5 Inventions That Forever Changed Clothes

November 19, 2015

Fashion and technology are becoming more and more intertwined.

In fact, it has modified our clothing so much, that we may not even realize some of the horrors that our ancestors experienced in the fashion department.

Think about life before zippers – trying to button, lace, or do up the safety pins (yes, safety pins) on your pants after a visit to the frosty outhouse.

Thankfully, we have come a long LONG way from that level of suffering.

Instead of putting up with the discomfort of clothing to protect us from the elements, we can now take advantage of them to enhance our lifestyle while we look freaking fabulous.

Here are 5 inventions that have made our closets and our lives so much better.

1) Zippers

zipper-574008_1280

Speaking of zippers…

While there’s the obvious improvement in the fly department, the zipper has modified so much more. Things are just better with zippers – backpacks, jackets, tents – and the list goes on.

2) Right and Left Shoes

amsterdam-641392_1920

This one is just scary.

I mean, I guess it probably wasn’t that bad in the case of sandals and soft footwear like moccasins but can you imagine the horror of the “sabot” or wooden shoe?

It wasn’t until the early 1800s that shoes for the right AND left foot were created. Before this period, shoe pairs were identical and raw foot blisters were just an accepted part of humanity’s cursed existence.

3) Velcro

Velcro_hooks

This gem of an invention came along in the 1950s and has been used to transform a wide range of products in a variety of industries.

Like the zipper, it has been used to replace buttons, snaps and laces and is a versatile alternative.

What’s the best thing to come from the Velcro invention, you ask? Probably the Velcro Sticky Wall ;)

4) Synthetic Fabric

austin-713746_1920

This category is really a bunch of inventions all crammed into one slot.

Synthetic fibers are typically much stronger and durable than natural fibers and are also more cost effective to produce. A few of them include Rayon, Nylon, Spandex and Gore-Tex.

- Rayon: This fabric has basically been used as a form of artificial silk and has been used to produce a slew of shiny products like Aloha shirts.

- Nylon: While this fabric started out as the face of women’s pantyhose, World War II snagged it for other uses like parachutes. Today, it is used for a whole host of purposes including outdoor gear.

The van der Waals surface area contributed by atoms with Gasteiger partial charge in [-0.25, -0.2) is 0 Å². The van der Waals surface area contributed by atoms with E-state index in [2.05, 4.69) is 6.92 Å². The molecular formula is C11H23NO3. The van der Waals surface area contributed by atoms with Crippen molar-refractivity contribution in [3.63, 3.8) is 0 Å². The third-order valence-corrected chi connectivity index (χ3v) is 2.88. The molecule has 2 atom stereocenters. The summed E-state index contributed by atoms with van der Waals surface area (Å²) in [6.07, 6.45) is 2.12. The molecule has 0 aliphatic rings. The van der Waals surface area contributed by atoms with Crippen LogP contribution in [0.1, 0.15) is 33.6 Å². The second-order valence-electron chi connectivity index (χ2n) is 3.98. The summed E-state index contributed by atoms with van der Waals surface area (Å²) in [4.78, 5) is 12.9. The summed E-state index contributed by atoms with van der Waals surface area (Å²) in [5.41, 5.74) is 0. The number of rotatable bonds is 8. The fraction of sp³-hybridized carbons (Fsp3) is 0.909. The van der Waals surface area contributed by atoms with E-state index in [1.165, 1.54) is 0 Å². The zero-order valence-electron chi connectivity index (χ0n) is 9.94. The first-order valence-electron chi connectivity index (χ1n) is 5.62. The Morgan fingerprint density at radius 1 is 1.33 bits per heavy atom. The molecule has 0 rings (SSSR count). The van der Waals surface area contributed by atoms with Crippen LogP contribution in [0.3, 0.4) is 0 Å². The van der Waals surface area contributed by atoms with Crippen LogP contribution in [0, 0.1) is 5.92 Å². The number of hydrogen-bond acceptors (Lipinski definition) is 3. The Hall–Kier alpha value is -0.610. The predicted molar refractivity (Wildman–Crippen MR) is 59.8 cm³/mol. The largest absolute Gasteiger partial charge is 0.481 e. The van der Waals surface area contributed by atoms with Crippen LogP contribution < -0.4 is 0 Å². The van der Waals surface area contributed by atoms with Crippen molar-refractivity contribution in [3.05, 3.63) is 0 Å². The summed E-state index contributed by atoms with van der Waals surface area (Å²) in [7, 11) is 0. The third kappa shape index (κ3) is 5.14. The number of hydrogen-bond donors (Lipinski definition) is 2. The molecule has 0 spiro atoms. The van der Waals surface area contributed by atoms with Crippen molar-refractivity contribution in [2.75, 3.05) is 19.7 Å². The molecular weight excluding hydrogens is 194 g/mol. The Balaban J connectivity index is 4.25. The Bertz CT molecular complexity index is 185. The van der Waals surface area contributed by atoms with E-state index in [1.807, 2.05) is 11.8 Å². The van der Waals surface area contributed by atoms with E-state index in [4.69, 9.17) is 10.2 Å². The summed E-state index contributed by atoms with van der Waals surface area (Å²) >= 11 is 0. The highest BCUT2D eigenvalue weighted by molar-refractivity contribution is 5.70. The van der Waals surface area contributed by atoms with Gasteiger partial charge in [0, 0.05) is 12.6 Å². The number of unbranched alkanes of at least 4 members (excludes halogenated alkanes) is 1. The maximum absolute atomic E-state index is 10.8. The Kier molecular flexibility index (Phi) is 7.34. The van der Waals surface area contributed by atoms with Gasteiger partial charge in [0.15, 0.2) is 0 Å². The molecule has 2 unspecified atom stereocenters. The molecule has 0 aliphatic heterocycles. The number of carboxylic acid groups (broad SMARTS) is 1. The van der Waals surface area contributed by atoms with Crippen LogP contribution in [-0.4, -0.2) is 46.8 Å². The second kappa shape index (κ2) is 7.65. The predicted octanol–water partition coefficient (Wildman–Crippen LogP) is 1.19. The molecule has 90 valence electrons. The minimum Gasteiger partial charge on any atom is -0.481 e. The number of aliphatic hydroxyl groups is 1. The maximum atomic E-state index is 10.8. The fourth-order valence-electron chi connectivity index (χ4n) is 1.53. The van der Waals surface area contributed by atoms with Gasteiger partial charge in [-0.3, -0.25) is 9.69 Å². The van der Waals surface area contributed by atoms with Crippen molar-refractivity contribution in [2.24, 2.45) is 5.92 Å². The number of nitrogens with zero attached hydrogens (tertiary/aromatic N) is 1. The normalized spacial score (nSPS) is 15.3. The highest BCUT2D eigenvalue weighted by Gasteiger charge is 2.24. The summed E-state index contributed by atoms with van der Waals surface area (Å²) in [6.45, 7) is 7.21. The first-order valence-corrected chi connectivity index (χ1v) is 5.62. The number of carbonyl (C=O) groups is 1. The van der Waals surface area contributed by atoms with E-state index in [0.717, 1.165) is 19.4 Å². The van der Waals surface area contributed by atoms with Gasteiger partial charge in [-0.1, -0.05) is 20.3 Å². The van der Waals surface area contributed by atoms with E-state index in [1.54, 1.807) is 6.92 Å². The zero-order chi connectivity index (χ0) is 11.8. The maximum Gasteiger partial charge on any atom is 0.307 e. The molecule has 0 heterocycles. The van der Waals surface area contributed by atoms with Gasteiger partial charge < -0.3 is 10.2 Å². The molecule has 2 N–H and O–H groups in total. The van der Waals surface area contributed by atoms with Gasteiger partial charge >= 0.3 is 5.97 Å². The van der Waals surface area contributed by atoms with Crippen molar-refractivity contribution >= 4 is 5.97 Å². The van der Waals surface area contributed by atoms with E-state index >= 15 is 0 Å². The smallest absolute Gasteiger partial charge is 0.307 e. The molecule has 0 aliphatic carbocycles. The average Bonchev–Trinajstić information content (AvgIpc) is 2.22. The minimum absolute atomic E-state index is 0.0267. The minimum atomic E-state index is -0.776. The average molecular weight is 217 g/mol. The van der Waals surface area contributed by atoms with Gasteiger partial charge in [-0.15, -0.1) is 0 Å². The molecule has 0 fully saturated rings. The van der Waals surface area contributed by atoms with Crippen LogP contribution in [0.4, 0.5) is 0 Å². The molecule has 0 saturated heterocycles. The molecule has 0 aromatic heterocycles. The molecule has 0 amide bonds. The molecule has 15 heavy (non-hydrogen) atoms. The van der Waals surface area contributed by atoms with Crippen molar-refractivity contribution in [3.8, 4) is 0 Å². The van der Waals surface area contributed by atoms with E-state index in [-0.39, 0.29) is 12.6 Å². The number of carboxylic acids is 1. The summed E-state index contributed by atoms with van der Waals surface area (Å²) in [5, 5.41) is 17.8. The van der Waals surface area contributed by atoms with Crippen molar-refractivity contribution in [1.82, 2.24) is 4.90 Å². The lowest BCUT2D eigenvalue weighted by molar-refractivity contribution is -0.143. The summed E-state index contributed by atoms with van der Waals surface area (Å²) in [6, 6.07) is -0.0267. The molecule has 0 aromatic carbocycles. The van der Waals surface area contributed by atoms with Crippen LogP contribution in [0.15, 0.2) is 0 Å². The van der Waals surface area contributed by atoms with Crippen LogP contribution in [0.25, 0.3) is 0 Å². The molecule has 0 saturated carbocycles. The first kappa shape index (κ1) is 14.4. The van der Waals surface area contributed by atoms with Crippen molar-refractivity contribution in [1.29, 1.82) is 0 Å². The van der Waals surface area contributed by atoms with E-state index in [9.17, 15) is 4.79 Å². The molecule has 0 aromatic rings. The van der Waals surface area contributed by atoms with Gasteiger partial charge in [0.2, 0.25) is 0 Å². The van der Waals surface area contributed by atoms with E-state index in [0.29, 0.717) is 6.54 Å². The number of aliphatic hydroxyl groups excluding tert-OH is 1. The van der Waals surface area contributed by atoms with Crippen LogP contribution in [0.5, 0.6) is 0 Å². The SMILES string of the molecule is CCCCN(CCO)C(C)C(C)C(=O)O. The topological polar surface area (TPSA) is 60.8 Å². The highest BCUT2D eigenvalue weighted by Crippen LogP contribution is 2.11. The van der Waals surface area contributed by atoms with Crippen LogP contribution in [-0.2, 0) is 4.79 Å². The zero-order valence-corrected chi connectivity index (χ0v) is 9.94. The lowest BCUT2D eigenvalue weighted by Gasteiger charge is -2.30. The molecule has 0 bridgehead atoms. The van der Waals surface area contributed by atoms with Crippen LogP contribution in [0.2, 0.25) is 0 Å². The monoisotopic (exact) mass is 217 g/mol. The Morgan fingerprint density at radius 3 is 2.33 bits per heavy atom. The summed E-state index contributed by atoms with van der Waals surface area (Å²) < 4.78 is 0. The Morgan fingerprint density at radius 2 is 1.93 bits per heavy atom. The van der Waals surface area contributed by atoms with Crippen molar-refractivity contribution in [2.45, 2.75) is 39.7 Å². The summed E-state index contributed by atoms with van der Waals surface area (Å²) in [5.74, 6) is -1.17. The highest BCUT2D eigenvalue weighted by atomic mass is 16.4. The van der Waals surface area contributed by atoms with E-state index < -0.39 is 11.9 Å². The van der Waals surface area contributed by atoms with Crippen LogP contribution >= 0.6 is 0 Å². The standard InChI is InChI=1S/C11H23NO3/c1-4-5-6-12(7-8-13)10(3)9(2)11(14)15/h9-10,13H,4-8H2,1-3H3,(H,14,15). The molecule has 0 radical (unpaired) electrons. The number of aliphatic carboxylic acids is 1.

- Spandex: This material is responsible for both revolutionizing workout clothing and some particularly hideous fashion items. Meggings, anyone?

- Gore-Tex: Developed in 1976, Gore-Tex is a waterproof membrane that has become a popular solution for lightweight, rain-proof clothing.

The clothing revolution has continued to evolve to bring you number five on the list.

5) Heated Gear

Social_sexy_layouts-03

There is finally a light at the end of the tunnel of layers.

Say goodbye to lumpy, itchy mounds of clothing that you harness to your shivering frame every winter.

Heated outerwear makes it possible to adjust the temperature to suit your preferences and ditch the bloated yeti look.

What other inventions would you add to this list?






Also in Fashion

Warming Tips for your Outdoor Winter Workout
Warming Tips for your Outdoor Winter Workout

December 28, 2016

I’ve got to go away, but baby, it’s cold outside.

Yup, you feel like getting away but it seems like the cold won’t let you. Don’t let this be an excuse for you to go into hibernation mode...

View full article →

Rock the Winter Look with Jeans and Tights
Rock the Winter Look with Jeans and Tights

December 07, 2016

Ripped jeans have been making a comeback! These tattered, distressed pieces of clothing are not only hip, but they are also comfortable and versatile. 

View full article →

Interesting Facts in the History of Winter Clothing
Interesting Facts in the History of Winter Clothing

November 30, 2016

In this day and age of the Ravean jacket, we enjoy adjustable heated body panels, ultra-light weight construction, as well as synthetic fibers that are resilient, waterproof and weatherproof.

View full article →